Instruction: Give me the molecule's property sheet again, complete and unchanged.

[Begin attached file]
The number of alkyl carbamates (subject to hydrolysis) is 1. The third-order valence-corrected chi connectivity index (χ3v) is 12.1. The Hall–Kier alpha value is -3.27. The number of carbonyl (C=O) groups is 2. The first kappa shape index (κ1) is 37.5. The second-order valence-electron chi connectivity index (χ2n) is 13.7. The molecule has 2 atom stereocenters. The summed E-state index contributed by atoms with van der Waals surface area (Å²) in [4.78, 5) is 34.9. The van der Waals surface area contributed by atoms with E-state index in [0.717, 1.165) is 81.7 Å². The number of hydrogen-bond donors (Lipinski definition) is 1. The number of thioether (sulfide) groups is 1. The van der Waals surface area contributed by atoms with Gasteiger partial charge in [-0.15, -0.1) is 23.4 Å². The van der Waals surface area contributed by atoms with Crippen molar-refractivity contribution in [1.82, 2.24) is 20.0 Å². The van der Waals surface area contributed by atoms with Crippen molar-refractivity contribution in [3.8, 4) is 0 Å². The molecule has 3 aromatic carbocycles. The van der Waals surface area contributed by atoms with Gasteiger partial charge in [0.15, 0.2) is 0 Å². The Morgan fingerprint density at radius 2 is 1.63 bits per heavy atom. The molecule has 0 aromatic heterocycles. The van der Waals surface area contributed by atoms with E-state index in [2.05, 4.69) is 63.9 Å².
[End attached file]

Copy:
The number of alkyl carbamates (subject to hydrolysis) is 1. The third-order valence-corrected chi connectivity index (χ3v) is 12.1. The Hall–Kier alpha value is -3.27. The number of carbonyl (C=O) groups is 2. The first kappa shape index (κ1) is 37.5. The second-order valence-electron chi connectivity index (χ2n) is 13.7. The molecule has 2 atom stereocenters. The summed E-state index contributed by atoms with van der Waals surface area (Å²) in [4.78, 5) is 34.9. The van der Waals surface area contributed by atoms with E-state index in [0.717, 1.165) is 81.7 Å². The number of hydrogen-bond donors (Lipinski definition) is 1. The number of thioether (sulfide) groups is 1. The van der Waals surface area contributed by atoms with Gasteiger partial charge in [-0.15, -0.1) is 23.4 Å². The van der Waals surface area contributed by atoms with Crippen molar-refractivity contribution in [1.82, 2.24) is 20.0 Å². The van der Waals surface area contributed by atoms with Crippen molar-refractivity contribution in [3.8, 4) is 0 Å². The molecule has 3 aromatic carbocycles. The van der Waals surface area contributed by atoms with Gasteiger partial charge in [0.15, 0.2) is 0 Å². The Morgan fingerprint density at radius 2 is 1.63 bits per heavy atom. The molecule has 0 aromatic heterocycles. The van der Waals surface area contributed by atoms with E-state index in [2.05, 4.69) is 63.9 Å².